Marrakesh is a huge tourist destination, and with good reason.  It is exotic and full of interesting things to see.  Having visited Fez, we felt the medina was rather second-rate; also, it was jammed with scooters and motorbikes, being used for deliveries as well as just plain old transportation. Dodging motorbikes and smelling their fumes adds nothing to the charm of any city.  Fez, with its burros and handcarts, just went up a thousand-fold in our estimation.

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In the medina we were able to make our way to one of the old city’s most astonishing architectural delights, the Ben Youssef Medersa.  It was built in the 1330’s and then rebuilt and embellished in the 1560’s.  Medersas were schools where students learned the Koran by rote; this one housed 800 individuals in small, monastic cells.  It was a fascinating, beautiful place and we were free to wander.  We really enjoyed being there, and it gave us a feeling of going back in time to a very simple life.  

We spent two nights in Marrakesh.  When we first arrived, we headed for a campground north of the city.  The big attraction there were the peacocks; they had several, all strutting around and showing off for the ladies; the males were constantly proving who was boss; it was quite a sight and kept us entertained for hours.  

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We had been told that if we got up and started early enough the next day, we would be able to find a place for ourselves in a parking lot near the medina and the Djemaa el Fna, the square nearby, scene of all the action both day and night (and where the bomb went off 10 days later).  So we managed to do just that; this was a small lot housing an amazing number of vehicles, and they managed to find us a spot.  Our first goal was to find the Cyber Park we’d heard about, which was nearby; reportedly we would be able to get good internet access there.  Amazingly, this was absolutely true.  We had been trying to send out an earlier message to all of you, but had had no success for the last several days.  Now – voila!  Perfection!  

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We spent several hours wandering the old city, came back to regroup, and headed back in about dusk.  Our walking route took us past the Koutoubia minaret, also a lovely landmark; it was even lovelier at night, with lights all around.  It was a warm evening, and people were out in droves; it was a Sunday, which may have contributed to the crowds.  As we approached the square, we became part of a huge crowd; it was a real crush.  Rick got twitchy, being the responsible member of the family; I was oblivious, entranced by all the fortune-tellers, the dancers, the acrobats, the music-makers, the performing monkeys, the food sellers, even a guy pulling teeth – I kid you not.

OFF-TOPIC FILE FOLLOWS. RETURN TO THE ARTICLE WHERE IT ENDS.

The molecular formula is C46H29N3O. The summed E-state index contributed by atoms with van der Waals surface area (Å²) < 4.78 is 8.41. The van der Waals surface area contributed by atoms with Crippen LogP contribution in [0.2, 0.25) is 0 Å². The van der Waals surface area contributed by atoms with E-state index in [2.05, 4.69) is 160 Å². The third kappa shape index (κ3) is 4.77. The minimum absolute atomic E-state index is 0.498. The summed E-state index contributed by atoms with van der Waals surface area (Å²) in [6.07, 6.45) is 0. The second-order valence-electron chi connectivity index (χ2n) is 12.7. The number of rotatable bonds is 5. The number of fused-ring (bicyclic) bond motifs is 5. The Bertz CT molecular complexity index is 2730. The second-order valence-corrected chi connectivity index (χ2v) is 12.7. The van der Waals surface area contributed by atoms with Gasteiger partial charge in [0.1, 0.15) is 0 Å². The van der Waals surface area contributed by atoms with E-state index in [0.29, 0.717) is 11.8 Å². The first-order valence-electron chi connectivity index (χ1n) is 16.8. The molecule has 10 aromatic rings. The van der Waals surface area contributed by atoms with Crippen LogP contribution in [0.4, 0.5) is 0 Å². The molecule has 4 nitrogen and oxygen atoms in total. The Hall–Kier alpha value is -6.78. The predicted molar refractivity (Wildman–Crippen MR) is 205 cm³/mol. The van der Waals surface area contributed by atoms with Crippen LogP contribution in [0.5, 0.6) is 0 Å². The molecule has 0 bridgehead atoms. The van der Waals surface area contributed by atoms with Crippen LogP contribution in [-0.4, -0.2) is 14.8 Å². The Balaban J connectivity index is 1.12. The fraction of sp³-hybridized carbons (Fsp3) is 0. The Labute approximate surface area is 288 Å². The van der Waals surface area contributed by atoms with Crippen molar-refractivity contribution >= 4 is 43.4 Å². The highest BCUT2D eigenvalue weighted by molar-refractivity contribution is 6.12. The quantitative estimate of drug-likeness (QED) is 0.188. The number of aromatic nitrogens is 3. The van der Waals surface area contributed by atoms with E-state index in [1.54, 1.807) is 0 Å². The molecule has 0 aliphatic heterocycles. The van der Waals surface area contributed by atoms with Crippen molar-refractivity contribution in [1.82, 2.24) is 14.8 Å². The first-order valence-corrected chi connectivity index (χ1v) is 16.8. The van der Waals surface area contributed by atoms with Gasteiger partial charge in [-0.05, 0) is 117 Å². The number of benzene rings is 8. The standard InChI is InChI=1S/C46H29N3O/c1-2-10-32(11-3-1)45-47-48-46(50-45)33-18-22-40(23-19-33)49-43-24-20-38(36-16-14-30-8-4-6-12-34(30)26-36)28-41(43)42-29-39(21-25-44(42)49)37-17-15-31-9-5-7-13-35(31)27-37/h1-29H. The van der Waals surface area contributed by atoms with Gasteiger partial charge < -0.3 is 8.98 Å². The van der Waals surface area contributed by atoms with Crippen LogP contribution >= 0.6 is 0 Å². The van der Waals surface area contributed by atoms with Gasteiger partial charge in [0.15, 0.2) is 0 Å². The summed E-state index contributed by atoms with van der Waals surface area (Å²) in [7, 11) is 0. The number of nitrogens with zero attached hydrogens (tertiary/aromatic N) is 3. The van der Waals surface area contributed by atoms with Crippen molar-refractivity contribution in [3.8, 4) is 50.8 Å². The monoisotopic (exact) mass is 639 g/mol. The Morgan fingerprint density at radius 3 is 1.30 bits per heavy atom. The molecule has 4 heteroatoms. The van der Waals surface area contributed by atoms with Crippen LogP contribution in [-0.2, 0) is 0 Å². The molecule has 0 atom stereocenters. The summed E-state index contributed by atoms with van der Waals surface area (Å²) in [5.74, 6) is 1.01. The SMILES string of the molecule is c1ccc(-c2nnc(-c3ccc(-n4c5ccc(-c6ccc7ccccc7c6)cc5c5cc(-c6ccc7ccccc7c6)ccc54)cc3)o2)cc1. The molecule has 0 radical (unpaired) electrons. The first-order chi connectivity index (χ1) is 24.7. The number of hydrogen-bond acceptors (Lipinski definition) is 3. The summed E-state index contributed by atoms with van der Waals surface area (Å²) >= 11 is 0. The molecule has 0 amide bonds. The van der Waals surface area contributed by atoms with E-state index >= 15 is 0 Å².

We found a bite to eat, and then I suddenly came across the snake charmer.  And got a bit frightened.  He was so pushy, insisting that he just had to wrap the snake around my neck, and then draping it over my head, and making Rick take my picture, and then having me take a picture of him with the snake wrapped around him.  It was quite uncomfortable, and he wanted a lot of money, which we talked down to just a little bit of money because we hadn’t asked for any of his attentions.  And then we got the hell out of there, having proven to ourselves once again chaçon à son gout, to each his own.

We spent the night in that parking lot, feeling a little like we’d escaped.  The next morning we took some time to walk over to the Ensemble Artisenal; reportedly this had women’s cooperative crafts for sale, with little haggling.  Well, terribly disappointing; maybe this was true in times gone by, but these days junky stuff that’s overpriced and being sold by snooty menfolk.  So much for that!  I only add this because we really would like to be able to support local artisans; but not here, not this way.

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So we beat feet out of Marrakesh.  Folks love it here; everyone must have their own experiences.  If we had to choose between Fez and Marrakesh, we’d recommend Fez.  And get a guide for your first day in the medina.  But, for a really wonderful medina experience we’d go back to Chefchouen in a heartbeat, in preference to either of the biggies.

We headed south out of the city, aiming to climb back into the High Atlas Mountains, go over the Tizi n’Tichka pass, and head for Ouarzazate and the big gorges.  Suddenly, the Tiger had a big epizootie.  For the last week or so, occasionally a light would come on and Rick would make it go away.  But now, as we started up the pass and into remote Berber valleys, they became a regular event.  What’s an epizootie?  In this case it’s a light coming on, chimes going off, and reduced engine power.  Bah, Humbug!  So, a moment of decision.  If we go on, and something serious happens (like when we lost a whole month in deep remote southern Chile), do we really want to be in deep remote high altitude Morocco?  Probably not.  So, instead, let’s explore some areas closer to “civilization” while we let things develop.

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So Rick did something quite brilliant to the engine’s electronics, we turned around, and we headed for some destinations closer in to the city while we waited to see if it would fix the problem (which it did – Marvelous-Man strikes again!).  

The Falls near Ouzoud were on our list, and we headed there, ending up at a great campground called Camping Zebra, a small and charming spot owned by a Dutch couple.  It had great views over the nearby valley, which is one of the prettiest spots we’ve found in Morocco; this is the area around Azilal.  Some of the other campers were returning north from adventures in West Africa; it was fun talking to them.  We ended up staying 3 days, and then took off  -- totally forgetting to visit the waterfalls; can you believe that!  (The truck behaved beautifully on the trip to Ouzoud, and has continued to perform properly ever since.  Three cheers for M-M!)